Throughout all this, Ford remains responsible for the overall quality of the product. At the macro level, it is the guardian of the brand. But most of the metal bashing, plastic moulding and micro-assembly that go into its products is carried out by contractors — frequently non-union organisations that pay lower wages and provide fewer benefits than their client companies.

The vision thing

What this adds up to is a revolution by evolution. Former Ford chief executive Jacques Nasser wanted to refine the role of the car maker further. His vision of Ford was as a vehicle maker and provider of related services. Nasser’s thinking was shaped by the fact that profit margins in services like finance, leasing, insurance, repairs and after-market sales dwarf those of manufacturing and retailing. In pursuit of the Nasser ideal, Ford bought Kwik-Fit, car dealerships in the United States and the UK, a warranty company and some car recycling centres.

Now Bill Ford, Nasser’s replacement, is taking apart the policy, which he regards as a destructive distraction. He is convinced Ford has to return to the central tenet of its operation: designing, making, selling and financing high quality cars and light trucks. The decision to sell Kwik-Fit must be particularly painful, because few believe Ford will get back the £1 billion it paid for the company only three years ago. But Ford, with its product quality and dealership morale further battered by last year’s Firestone/Explorer controversy, had to do something.

Not that Ford was alone in changing direction. While not as radical, other automotive groups took part in similar processes over the past couple of decades. They bought and sold companies, sometimes to reinforce their own core businesses, sometimes in order to diversify.

And sometimes they got it wrong. “There is an ebb and flow in these things,” notes Brian Knibb, chairman of Knibb Gormezano and Partners, the Derby-based management consultants. “Sometimes companies are bought on the whim of the chief executive, but cost and experience forces them back to their roots.”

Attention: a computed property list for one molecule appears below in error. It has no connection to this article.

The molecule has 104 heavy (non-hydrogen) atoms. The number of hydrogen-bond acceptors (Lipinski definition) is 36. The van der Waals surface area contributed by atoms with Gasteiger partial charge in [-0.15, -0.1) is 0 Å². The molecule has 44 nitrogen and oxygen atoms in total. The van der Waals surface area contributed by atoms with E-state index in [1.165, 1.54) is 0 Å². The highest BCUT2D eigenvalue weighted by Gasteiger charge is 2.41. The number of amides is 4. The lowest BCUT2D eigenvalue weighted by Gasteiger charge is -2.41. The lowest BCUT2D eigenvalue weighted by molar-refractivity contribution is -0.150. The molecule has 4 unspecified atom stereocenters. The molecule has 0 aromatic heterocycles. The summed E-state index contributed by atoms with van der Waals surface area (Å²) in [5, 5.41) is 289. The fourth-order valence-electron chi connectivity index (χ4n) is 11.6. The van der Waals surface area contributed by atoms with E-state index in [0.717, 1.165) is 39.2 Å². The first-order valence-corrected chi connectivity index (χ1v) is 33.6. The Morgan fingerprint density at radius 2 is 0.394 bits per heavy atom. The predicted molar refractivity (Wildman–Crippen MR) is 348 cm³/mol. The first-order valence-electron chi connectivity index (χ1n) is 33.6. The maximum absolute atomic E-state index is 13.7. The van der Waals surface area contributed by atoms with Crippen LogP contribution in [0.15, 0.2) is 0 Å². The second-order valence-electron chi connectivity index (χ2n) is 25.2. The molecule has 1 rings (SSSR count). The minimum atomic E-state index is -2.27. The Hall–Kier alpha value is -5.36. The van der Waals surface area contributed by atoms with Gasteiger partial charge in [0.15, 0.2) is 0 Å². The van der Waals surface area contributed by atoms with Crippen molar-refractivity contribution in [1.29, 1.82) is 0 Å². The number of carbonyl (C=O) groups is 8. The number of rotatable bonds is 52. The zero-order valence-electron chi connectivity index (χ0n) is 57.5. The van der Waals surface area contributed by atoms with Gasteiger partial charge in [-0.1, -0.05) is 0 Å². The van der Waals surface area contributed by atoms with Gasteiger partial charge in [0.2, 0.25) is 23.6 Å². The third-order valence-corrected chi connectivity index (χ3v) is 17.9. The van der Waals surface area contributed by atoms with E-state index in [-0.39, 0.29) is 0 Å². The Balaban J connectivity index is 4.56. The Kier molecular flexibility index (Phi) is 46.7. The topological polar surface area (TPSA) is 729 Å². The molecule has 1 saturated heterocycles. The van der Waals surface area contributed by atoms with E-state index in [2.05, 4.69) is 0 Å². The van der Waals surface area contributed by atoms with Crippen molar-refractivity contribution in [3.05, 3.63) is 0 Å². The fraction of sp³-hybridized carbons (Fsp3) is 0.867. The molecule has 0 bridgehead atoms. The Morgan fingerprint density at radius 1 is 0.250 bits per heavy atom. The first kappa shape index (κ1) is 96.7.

Sticking to the knitting

There were several prime examples of that when vehicle demand was very high during the 1980s. Hard to believe, but each of Detroit’s Big Three was making more money than it knew what to do with at the time. Investors were well rewarded and product programmes were fully funded, so the trio invested in aerospace companies (GM in Hughes, Ford in Loral, Chrysler in Gulfstream) in the hope they would act as counter-cyclicals in the bad times. At the same time, GM also bought EDS, the IT systems specialist created by gung-ho entrepreneur Ross Perot.

The initiatives were encouraged by Wall Street, which loved high tech and never liked heavy manufacturing. Times changed. All the acquisitions subsequently became subject to disposals by the car makers. “Investors are much less positive about diversification these days,” explains John Lawson, managing director of equity research at Salomon Smith Barney in London. “Sticking to your knitting is the favoured strategy, especially for industrial companies.”